- Example: GNI ∈ PCP(poly(n),1) (example 11.7).
- Optimization problems, approximation algorithms (definition 11.1).
- Examples: 2-approximation for MAX-Vertex-Cover (example 11.3), 7/8-approximation for MAX-3SAT (example 11.2).
- Gap problems (definition 11.13).
Chapter 11 of text.
Lecture 9,
March 5
Topic: The PCP Theorem (cont'd)
- NP-hardness of Gap-3SAT implies hardness of approximation for MAX-3SAT.
- The PCP Theorem as the NP-hardness of Gap-3SAT (section 11.3.1).
Lecture notes by Dana Moshkovitz here.
Lecture 10,
March 7
Topic: The PCP Theorem (cont'd)
- Example: Hardness of approximation for independent set (section 11.4).
- Definition of two-provers game.
- The PCP theorem as two-provers one-round game.
- Fortnow-Feige counterexample to perfect parallel repetition.
Lecture notes by Boaz Barak here.
Lecture 11,
March 12
Topic: The PCP Theorem (cont'd)
- The two-provers parallel repetition theorem (statement only) and strong PCP.
- NP ⊆ PCP[O(log(n)),polylog(n)] : Step 1 - NP ⊆ PCP[O(n),O(n)] with a verifier that performs quadratic tests.
- Error correcting codes, linear error correcting codes.
Lecture notes by Dana Moshkovitz here.
Lecture 12,
March 14
Topic: The PCP Theorem (cont'd)
- The Hadamard error correcting code.
- NP ⊆ PCP[O(log(n)),polylog(n)] : Step 2 - NP ⊆ PCP[O(log(n)),O(n)] with a verifier that performs quadratic tests.
- Low degree extensions.
Lecture notes by Dana Moshkovitz here.

*** Spring Break ***

Lecture 13,
March 26
Topic: The PCP Theorem (cont'd)
- NP ⊆ PCP[O(log(n)),polylog(n)] : Step 3 - PCP for Sum Check.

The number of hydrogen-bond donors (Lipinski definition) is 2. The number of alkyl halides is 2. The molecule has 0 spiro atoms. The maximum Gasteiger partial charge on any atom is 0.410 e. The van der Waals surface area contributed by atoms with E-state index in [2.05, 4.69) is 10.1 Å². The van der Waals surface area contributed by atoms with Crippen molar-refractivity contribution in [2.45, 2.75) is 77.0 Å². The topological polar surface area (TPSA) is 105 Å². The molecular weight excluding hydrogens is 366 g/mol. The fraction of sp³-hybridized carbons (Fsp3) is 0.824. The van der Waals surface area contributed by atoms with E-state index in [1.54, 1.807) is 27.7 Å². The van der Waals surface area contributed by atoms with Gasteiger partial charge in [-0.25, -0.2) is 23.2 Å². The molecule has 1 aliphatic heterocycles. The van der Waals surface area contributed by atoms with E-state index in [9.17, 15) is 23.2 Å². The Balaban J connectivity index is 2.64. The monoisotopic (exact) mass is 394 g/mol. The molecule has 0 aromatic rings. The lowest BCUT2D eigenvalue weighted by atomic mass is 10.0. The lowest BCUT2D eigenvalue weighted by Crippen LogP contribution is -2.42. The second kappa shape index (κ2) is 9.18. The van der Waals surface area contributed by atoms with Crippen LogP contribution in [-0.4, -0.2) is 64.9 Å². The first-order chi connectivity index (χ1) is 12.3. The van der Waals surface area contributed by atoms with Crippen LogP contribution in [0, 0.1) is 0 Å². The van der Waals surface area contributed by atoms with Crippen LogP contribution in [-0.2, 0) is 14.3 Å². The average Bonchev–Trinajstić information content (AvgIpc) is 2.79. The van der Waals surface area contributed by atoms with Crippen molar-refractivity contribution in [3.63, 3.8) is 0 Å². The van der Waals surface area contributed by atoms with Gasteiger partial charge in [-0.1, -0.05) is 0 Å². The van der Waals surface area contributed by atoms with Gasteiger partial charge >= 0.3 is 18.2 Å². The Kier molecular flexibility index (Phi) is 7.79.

- Line vs. point low degree test (overview only).
Lecture notes by Dana Moshkovitz here and here.
Lecture 14,
March 28
Topic: Zero Knowledge Proofs
- Definition: Honest verifier zero knowledge.
- Example: Honest verifier zero knowledge protocol for GNI.
- Definition: Perfect zero knowlege (PZK) (definition 9.14).
- Example: PKZ protocol for Graph Isomorphism (example 9.15).
Chapter 9.4 of text.
Lecture notes by Ran Canetti and Alon Rosen (section 3, until the beginning of 3.1) here.
Lecture notes by by Rafael Pass and Abhi Shelat (section 4.5) here.
Lecture 15,
April 2
Topic: Zero Knowledge Proofs (cont'd)
- Definition: Computational zero knowledge (CZK).
- CZK protocol for 3COLORING (implying NP ⊆ CZK).
- Goldwasser-Micali Commitment Scheme based on Quadratic Residuosity.
- Survey of ZK applications (enforcing good behavior in cryptographic protocols, identi cation schemes, blockchains, electronic voting).
Lecture notes by Ran Canetti and Alon Rosen (sections 3.3 and 3.4) here.
Lecture notes by by Rafael Pass and Abhi Shelat (section 4.6) here.
Lecture 16,
April 4
Topic: Circuit Lower Bounds
- Boolean circuits and the complexity class P/poly (section 6.1).
- Turing machines that take advice (thm 6.18, description only).
- The Polynomial Hierarchy (section 5.2).
- Karp-Lipton Theorem: NP ⊆ P/poly ⇒ Polynomial Hierarchy collapses to the second level (thm 6.19).
Chapters 5,6 of text.
Lecture 17,
April 9
Topic: Circuit Lower Bounds (cont'd)
- Karp-Lipton Theorem (cont'd).
- Random functions require circuits of size Ω(2n/n) (section 6.5).
- The classes AC0.
- Theorem: PARITY ∉ AC0 (thm 14.1).
Chapters 6,14.1 of text.
Lecture 18,
April 11
Topic: Circuit Lower Bounds (cont'd)
- Proof of PARITY ∉ AC0 using the Switching Lemma (section 14.1.1).
- Proof of the Switching Lemma (section 14.1.2).
Chapter 14.1 of text.

Problem Sets

Problem Set 1 - out: March 1, due: March 14.

Problem Set 2 - out: March 22, due: April 4.

Problem Set 3 - out: April 14, due: April 25.

Honor Code for this class

Collaborating with your classmates on assignments is encouraged (and may be essential to get the most out of the course). You must, however, list your collaborators for each problem. The assignment questions have been carefully selected for their pedagogical value and may be similar to questions on problem sets from past offerings of this course or courses at other universities. Using any preexisting solutions from these or any other sources is strictly prohibited.